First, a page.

One of my sons was at Leeds University, and my impression of the city during visits either to move house or to bring food and supplies, was of a place very much sure of itself, embracing the past while relishing a vibrant future. But this was largely Headingly, the university quarter, full of bookshops, trendy cafes and largely peopled by the offspring of comfortable middle class people like me and my wife.
Chris Nickson’s Leeds is a very different place. In the Tom Harper novels (click link) and in this, the latest account of the career of Simon Westow, thief-taker, things are very, very different. This is Georgian England (1823, in this case) and Westow – in an age before a regular police force – earns his living recovering stolen property, for a percentage of its value. He has no judicial authority, save that of his quick wits, his fists and- occasionally – his knife. Recovering from a debilitating illness, Westow is back on the streets, and is juggling with several different investigations. A man has been hauled out of the river. His throat has been fatally slashed, and one of his hands has been hacked off. His brother hires Westow to answer ‘who?’ and ‘why?’.
A rich and powerful Leeds entrepreneur called Arden sets Westow the task of recovering a pair of valuable candlesticks, stolen from his son. But when the investigation is concluded, all too easily, Westow is forced to wonder if he is not being used as a dupe in some larger scheme. To add to his workload, Westow sets out to avenge the deaths of two lads, apparently starved then beaten to death by brutal overseers at a Leeds factory owned by a mysterious man named Seaton.
Westow’s assistant is a deceptively fragile young woman called Jane. Raped by her father and then thrown out on the street by her mother, she has learned to survive by cunning – and a fatal ability to use a knife, without a second thought, or her dreams being haunted by her victims. She has, to some extent, ‘come in from the cold’ as she no longer lives on the street, but with an elderly lady of infinite kindness.
As Leeds is cut off from the rest of the world by deep snow, there are more deaths, but few answers. The only thing that is clear in Westow’s mind is that there is that – for whatever reason – a blood covenant exists between Arden and Seaton. Two rich and powerful men who have the rudimentary criminal justice system within Leeds at their beck and call. Two men who want ruin – and death – to come to Westow and those he loves.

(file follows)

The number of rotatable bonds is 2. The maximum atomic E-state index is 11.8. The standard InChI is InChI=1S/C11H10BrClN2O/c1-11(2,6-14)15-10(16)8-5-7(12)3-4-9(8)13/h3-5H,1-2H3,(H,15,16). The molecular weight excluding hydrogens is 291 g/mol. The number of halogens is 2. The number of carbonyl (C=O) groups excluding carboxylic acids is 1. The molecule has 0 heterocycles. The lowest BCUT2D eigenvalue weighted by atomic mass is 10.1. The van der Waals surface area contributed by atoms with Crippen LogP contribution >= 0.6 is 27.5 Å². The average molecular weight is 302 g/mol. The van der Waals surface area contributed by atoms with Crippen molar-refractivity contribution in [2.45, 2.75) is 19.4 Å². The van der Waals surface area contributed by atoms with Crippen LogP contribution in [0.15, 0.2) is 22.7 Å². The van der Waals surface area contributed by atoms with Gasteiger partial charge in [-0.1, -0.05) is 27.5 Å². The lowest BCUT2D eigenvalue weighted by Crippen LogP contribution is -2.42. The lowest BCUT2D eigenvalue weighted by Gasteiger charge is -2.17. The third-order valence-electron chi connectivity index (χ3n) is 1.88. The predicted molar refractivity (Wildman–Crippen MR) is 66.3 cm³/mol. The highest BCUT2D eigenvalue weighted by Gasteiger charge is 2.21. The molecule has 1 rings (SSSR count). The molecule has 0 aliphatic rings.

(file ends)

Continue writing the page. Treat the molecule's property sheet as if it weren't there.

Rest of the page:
Before we reach a terrifying finale at a remote farm in the hills beyond Leeds, Nickson demonstrates why he is such a good – and impassioned – novelist. He burns with an anger at the decades of of injustice, hardship and misery inflicted on working people by the men who built industrial Leeds, and made their fortunes on the broken bodies of the poor strugglers who lived such dark lives in the insanitary terraces that clustered around the mills and foundries. In terms of modern politics, Chris Nickson and I are worlds apart and there is, of course, a separate debate to be had about the long term effects of the industrial revolution, but it would be a callous person who could remain unmoved by the accounts of the human wreckage caused by the huge technological upheavals of the 18th and 19th centuries.
There is. of course, a noble tradition of writers who exposed social injustice nearer to their own times – Charles Dickens, Charles Kingsley, Robert Tressell and John Steinbeck, to name but a few, but we shouldn’t dismiss Nickson’s anger because of the distance between his books and the events he describes. As he walks the streets of modern Leeds, he clearly feels every pang of hunger, every indignity, every broken bone and every hopeless dawn experienced by the people whose blood and sweat made the city what it is today. That he can express this while also writing a bloody good crime novel is the reason why he is, in my opinion, one of our finest contemporary writers. The Blood Covenant is published by Severn House and is out now.